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Publication numberUS6327791 B1
Publication typeGrant
Application numberUS 09/590,895
Publication dateDec 11, 2001
Filing dateJun 9, 2000
Priority dateJun 9, 1999
Fee statusLapsed
Publication number09590895, 590895, US 6327791 B1, US 6327791B1, US-B1-6327791, US6327791 B1, US6327791B1
InventorsRichard J. Norcross, David P. Engvall, W. Robert Bunch
Original AssigneeThe Government Of The United States As Represented By The Secretary Of Commerce, National Institute Of Standards And Technology
Export CitationBiBTeX, EndNote, RefMan
External Links: USPTO, USPTO Assignment, Espacenet
Chain code position detector
US 6327791 B1
Abstract
A position detector for sensing the position of a movable member which moves along an axis relative to a stationary member. A nonrepeating N bit chain code embodied in a scale on the movable member runs along the axis. A detector fixed to the stationary member is positioned to sense a portion of the chain code. The detector has K elements (K>>N) generating a plurality of signals. A controller determines the position of the movable member relative to the stationary member as a function of the signals.
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Claims(35)
What is claimed is:
1. A device for sensing the position of a movable member which moves along an axis relative to a stationary member, comprising:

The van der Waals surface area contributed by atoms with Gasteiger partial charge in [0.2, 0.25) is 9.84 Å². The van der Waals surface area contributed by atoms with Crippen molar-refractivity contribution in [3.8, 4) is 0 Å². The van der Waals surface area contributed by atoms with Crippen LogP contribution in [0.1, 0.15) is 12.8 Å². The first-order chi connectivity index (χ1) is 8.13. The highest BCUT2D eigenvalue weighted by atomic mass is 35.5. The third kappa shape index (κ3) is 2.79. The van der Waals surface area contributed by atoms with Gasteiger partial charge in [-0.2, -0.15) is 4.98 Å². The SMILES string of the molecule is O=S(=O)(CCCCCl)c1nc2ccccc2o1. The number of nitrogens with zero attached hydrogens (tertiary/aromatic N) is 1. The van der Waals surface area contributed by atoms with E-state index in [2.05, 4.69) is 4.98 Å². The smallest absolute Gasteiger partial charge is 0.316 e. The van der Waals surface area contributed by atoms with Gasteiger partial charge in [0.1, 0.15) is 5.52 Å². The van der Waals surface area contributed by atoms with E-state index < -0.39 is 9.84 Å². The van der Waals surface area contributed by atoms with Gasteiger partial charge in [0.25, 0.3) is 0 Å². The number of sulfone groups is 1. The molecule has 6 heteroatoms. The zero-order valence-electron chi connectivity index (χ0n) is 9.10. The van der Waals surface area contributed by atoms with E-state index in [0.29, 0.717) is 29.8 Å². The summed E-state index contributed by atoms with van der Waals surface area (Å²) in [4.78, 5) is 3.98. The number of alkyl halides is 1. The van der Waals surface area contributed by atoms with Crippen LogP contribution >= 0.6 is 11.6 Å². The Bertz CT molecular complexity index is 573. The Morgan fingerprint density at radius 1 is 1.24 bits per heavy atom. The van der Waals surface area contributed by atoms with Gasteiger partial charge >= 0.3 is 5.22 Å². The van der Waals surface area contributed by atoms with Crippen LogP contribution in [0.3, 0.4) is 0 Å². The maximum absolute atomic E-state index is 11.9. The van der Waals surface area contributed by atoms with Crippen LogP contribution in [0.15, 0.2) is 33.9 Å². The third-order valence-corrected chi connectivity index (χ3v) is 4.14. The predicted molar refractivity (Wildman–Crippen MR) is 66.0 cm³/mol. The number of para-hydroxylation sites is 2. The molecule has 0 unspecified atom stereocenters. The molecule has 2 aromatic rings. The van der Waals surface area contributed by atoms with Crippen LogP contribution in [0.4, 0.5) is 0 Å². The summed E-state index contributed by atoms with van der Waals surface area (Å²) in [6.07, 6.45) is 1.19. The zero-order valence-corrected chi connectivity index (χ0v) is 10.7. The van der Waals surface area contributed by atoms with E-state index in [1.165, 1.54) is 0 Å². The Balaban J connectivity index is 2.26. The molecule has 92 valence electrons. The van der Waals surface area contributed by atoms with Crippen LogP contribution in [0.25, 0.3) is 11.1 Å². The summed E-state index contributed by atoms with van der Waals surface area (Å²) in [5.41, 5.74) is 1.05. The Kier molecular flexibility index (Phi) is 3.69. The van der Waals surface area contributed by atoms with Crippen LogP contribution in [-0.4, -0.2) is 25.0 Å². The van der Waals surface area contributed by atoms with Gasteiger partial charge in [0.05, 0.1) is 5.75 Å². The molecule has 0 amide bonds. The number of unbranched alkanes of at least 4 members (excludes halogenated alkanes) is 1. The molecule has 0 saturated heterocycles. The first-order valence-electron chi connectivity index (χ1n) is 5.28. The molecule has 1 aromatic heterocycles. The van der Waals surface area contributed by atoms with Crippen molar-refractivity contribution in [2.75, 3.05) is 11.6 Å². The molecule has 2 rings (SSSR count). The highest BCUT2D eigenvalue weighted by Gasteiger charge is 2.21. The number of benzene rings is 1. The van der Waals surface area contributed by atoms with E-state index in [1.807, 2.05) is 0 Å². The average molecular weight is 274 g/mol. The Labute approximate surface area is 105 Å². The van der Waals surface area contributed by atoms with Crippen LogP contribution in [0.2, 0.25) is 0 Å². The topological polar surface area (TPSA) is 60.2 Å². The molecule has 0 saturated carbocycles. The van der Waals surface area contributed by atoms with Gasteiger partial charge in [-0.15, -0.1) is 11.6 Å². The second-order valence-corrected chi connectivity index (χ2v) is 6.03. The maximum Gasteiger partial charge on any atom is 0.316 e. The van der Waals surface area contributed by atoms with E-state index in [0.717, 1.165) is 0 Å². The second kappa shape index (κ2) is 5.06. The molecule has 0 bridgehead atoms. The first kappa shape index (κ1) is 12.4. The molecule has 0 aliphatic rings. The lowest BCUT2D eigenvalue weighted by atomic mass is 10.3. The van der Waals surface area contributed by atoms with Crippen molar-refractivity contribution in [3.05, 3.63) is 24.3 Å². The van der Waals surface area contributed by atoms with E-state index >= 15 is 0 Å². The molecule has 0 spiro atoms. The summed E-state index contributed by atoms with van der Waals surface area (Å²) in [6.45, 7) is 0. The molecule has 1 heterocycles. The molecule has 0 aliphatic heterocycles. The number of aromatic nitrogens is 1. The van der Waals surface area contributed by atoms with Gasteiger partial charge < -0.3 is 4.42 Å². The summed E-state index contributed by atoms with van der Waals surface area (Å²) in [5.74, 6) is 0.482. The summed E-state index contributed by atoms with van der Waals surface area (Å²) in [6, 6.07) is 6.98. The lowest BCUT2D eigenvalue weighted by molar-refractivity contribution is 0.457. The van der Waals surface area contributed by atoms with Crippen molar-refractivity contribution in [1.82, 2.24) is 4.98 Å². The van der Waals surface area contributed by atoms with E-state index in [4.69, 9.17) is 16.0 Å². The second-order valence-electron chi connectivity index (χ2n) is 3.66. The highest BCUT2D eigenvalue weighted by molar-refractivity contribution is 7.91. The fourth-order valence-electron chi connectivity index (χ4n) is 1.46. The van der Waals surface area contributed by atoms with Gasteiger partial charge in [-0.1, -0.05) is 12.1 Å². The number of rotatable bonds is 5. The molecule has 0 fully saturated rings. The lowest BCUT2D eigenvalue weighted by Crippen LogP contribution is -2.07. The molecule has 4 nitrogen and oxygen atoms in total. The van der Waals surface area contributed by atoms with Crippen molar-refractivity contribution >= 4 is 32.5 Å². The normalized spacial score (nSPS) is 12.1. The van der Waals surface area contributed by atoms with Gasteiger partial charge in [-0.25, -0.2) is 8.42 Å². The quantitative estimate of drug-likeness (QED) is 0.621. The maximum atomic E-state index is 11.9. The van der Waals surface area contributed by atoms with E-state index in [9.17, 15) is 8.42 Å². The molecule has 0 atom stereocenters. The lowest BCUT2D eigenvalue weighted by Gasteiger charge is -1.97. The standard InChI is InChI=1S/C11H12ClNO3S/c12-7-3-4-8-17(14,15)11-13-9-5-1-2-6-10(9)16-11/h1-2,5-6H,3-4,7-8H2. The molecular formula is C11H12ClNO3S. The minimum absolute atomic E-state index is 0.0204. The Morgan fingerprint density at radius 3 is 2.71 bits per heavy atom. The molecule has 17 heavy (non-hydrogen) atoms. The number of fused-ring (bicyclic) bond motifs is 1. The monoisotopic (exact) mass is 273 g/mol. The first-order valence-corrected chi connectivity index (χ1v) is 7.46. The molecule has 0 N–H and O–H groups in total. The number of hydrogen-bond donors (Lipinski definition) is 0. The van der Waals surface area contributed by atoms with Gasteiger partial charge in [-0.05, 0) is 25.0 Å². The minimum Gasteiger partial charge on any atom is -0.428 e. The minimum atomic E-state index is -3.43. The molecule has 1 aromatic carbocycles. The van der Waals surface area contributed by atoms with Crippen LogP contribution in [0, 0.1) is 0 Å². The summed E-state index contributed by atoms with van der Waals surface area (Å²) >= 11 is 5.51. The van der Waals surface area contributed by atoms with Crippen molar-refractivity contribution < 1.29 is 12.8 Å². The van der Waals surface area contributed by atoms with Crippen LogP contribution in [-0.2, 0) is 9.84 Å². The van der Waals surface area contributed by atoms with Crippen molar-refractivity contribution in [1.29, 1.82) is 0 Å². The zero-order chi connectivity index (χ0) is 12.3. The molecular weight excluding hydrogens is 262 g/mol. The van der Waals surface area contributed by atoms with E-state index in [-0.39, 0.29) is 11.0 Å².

a scale including a nonrepeating code on the movable member aligned substantially along the axis;
a two-dimensional detector fixed to the stationary member and positioned to sense a portion of the scale within a view of the detector, said detector generating a plurality of signals, each signal indicative of the particular viewed portion of the scale sensed by the detector; and
a controller determining the position of the movable member relative to the stationary member as a function of the signals.
2. The device of claim 1 wherein the code comprises consecutive bits, where each bit is either a mark or a space, where N consecutive bits form a unique value as compared to any other N consecutive bits of the code.
3. The device of claim 2 wherein each mark has a length oriented substantially perpendicular to the axis and wherein the detector comprises an array forming L rows of elements and K columns of elements where L and K are integers and K is much greater than N, wherein each column of elements aligns substantially along the length of the marks, wherein the detector simultaneously views at least N consecutive bits of the code, and wherein each successive row or each successive column is read to generate the plurality of signals.
4. The device of claim 1 wherein the scale comprises an N-bit code where N is a sequential number of bits that form a unique value and where each bit is a mark or a space, each mark having a length oriented substantially perpendicular to the axis, and wherein the detector comprises an array forming L rows of elements aligned substantially along the length of each mark and forming K columns of elements aligned substantially along the axis of motion, the elements in each column read successively and adjacent columns being read successively to generate a plurality of signals.